The BBC's April 23, 2024 Rwanda: Why a migrant plane won’t be taking off anytime soon contains the following:

Legal challenges

In June 2022, the battle to put the brakes on the first flight went all the way to the European Court of Human Rights (ECHR). The first flight to Rwanda was cancelled minutes before take-off following a ruling by the court.

The ECHR told ministers the plane could not leave until British judges had been given the opportunity to properly examine the arguments being made against the Rwanda plan. And the UK's Supreme Court later ruled unanimously that the Rwanda scheme was unlawful.

Migrants will face a really tough challenge in the courts because the new Rwanda legislation tells judges to ignore a range of human rights safeguards baked into the UK's complicated constitution.

So expect to see specialist expert refugee organisations also knocking on the doors of the courts and launching a wider challenge to the plan.

There is also speculation that unions involved in the immigration system and civil service could join the fight if they conclude an order to ignore human rights laws in preparing to send migrants is, itself, unlawful.

Finally, we might even see a case launched to look at the plan's most controversial legal element. The new law orders the courts to treat Rwanda as a safe country - even though the Supreme Court said it is not presently.

I'm guessing the legislation does not literally instruct judges to ignore rights safeguards baked into the UK's constitution, but I'm wondering what language in the legislation might give a judge at least an opportunity to do so.

Implicit in my question is the premise that while the BBC article's language is inexact, there must be at least something to it.

  • 1
    @NoDataDumpNoContribution I wonder if "a range of human rights safeguards baked into the UK's complicated constitution" refers only to the "safe country" status and to nothing else?
    – uhoh
    Apr 23 at 8:36
  • 1
    @NoDataDumpNoContribution the idea of the Rwanda plan is to destroy the incentive for people to cross over illegally from France into the UK. Australia executed an equivalent plan (Pacific Solution) with great success. Apr 23 at 18:14
  • 1
    @JonathanReez But Rwanda is maybe not a safe country after all. So just declaring it as such doesn't change reality. The best plan fails if conditions are different than anticipated. Apr 23 at 18:28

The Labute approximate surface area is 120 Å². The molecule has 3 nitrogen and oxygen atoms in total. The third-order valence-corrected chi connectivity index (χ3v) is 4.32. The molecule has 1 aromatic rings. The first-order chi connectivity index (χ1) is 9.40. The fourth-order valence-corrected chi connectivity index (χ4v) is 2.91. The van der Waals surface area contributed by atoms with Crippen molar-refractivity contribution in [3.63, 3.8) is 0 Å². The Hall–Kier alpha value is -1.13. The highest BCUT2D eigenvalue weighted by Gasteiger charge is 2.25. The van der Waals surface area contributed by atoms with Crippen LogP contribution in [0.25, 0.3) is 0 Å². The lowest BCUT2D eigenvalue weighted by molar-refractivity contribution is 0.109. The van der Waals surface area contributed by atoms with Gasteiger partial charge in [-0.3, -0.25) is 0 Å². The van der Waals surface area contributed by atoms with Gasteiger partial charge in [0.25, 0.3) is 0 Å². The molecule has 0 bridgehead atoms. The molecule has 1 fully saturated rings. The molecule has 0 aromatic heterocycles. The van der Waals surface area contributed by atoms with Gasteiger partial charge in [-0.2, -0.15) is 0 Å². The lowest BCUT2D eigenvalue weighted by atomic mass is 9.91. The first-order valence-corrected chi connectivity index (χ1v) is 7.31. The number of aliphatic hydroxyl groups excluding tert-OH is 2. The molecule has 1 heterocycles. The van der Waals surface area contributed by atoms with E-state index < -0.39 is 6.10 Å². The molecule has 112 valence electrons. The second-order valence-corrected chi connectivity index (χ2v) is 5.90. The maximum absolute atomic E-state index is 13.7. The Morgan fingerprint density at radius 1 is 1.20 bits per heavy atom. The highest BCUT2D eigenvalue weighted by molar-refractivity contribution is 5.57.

• 2
    @NoDataDumpNoContribution that's a feature, not a bug. The UK wants to send a few thousand people in Rwanda, generate hundreds of news articles about horrible conditions there, which would in turn discourage the vast majority of future illegal entries. Rwanda not being safe/comfortable is the whole point. Apr 23 at 18:55
  • 1
    Deliberately choosing an unsafe country is counterproductive in terms of getting the policy done (not counterproductive in terms of faulting 'activist' lawyers and judges). The point isn't to have an unsafe destination country, the point is to have a destination country that is not the UK. (A) to deter migrants intending to come to the UK. (B) to persuade the British public (particularly right-leaning voters) Something Is Being Done about illegal immigrants and people seeking asylum after arriving illegally.
    – Lag
    Apr 24 at 7:54

1 Answer 1


Clause 2 of the Bill. Literally instructs judges to ignore safeguards in UK and international law.

  1. Safety of the Republic of Rwanda.
    (1) Every decision-maker must conclusively treat the Republic of Rwanda as a safe country
  • I wonder if "a range of human rights safeguards baked into the UK's complicated constitution" refers only to the "safe country" status and nothing else?
    – uhoh
    Apr 23 at 8:34
  • 2
    @uhohdoIreallydictate that is my understanding, yes.
    – Jontia
    Apr 23 at 8:37
  • 2
    There's also this
    – littleadv
    Apr 23 at 8:40
  • 3
    Seems ripe for a Judge writing a decision that reads "Republic of Rwanda is a safe country" and "Republic of Rwanda is not a safe country" therefore "whatever opinion I want to write". The deduction rule P ∧ ¬P ⊢ Q is well known.
    – Joshua
    Apr 23 at 17:36
  • 3
    @Joshua here's the most popular prediction market on whether anyone will actually be sent to Rwanda this year. Apr 23 at 17:50

You must log in to answer this question.

Not the answer you're looking for? Browse other questions tagged .